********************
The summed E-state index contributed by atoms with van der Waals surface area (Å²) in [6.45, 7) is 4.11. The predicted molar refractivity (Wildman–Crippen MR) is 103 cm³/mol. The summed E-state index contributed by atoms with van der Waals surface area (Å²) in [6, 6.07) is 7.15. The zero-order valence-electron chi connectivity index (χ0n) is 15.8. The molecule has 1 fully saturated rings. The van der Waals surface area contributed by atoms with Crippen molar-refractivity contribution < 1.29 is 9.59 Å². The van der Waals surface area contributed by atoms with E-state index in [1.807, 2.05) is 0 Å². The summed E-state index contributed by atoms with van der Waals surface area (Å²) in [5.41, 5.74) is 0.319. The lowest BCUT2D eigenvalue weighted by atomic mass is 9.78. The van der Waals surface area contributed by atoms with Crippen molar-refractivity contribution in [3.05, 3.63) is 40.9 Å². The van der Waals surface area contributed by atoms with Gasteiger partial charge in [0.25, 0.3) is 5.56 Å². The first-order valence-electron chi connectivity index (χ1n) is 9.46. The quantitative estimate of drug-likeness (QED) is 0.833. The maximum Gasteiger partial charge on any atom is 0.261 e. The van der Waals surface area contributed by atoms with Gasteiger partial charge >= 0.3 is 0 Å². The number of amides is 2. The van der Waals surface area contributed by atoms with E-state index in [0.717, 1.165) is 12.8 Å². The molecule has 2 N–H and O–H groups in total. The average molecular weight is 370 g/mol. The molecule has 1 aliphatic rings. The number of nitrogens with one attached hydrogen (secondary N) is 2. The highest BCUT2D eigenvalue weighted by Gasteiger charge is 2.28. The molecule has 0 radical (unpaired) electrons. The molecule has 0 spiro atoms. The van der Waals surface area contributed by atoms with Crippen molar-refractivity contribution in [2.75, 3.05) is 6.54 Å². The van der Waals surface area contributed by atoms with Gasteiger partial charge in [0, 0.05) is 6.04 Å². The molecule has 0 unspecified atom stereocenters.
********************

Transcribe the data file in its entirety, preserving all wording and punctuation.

The summed E-state index contributed by atoms with van der Waals surface area (Å²) in [6.45, 7) is 4.11. The predicted molar refractivity (Wildman–Crippen MR) is 103 cm³/mol. The summed E-state index contributed by atoms with van der Waals surface area (Å²) in [6, 6.07) is 7.15. The zero-order valence-electron chi connectivity index (χ0n) is 15.8. The molecule has 1 fully saturated rings. The van der Waals surface area contributed by atoms with Crippen molar-refractivity contribution < 1.29 is 9.59 Å². The van der Waals surface area contributed by atoms with E-state index in [1.807, 2.05) is 0 Å². The summed E-state index contributed by atoms with van der Waals surface area (Å²) in [5.41, 5.74) is 0.319. The lowest BCUT2D eigenvalue weighted by atomic mass is 9.78. The van der Waals surface area contributed by atoms with Crippen molar-refractivity contribution in [3.05, 3.63) is 40.9 Å². The van der Waals surface area contributed by atoms with Gasteiger partial charge in [0.25, 0.3) is 5.56 Å². The first-order valence-electron chi connectivity index (χ1n) is 9.46. The quantitative estimate of drug-likeness (QED) is 0.833. The maximum Gasteiger partial charge on any atom is 0.261 e. The van der Waals surface area contributed by atoms with Gasteiger partial charge >= 0.3 is 0 Å². The number of amides is 2. The van der Waals surface area contributed by atoms with E-state index in [0.717, 1.165) is 12.8 Å². The molecule has 2 N–H and O–H groups in total. The average molecular weight is 370 g/mol. The molecule has 1 aliphatic rings. The number of nitrogens with one attached hydrogen (secondary N) is 2. The highest BCUT2D eigenvalue weighted by Gasteiger charge is 2.28. The molecule has 0 radical (unpaired) electrons. The molecule has 0 spiro atoms. The van der Waals surface area contributed by atoms with Crippen molar-refractivity contribution in [2.75, 3.05) is 6.54 Å². The van der Waals surface area contributed by atoms with Gasteiger partial charge in [0, 0.05) is 6.04 Å². The molecule has 0 unspecified atom stereocenters.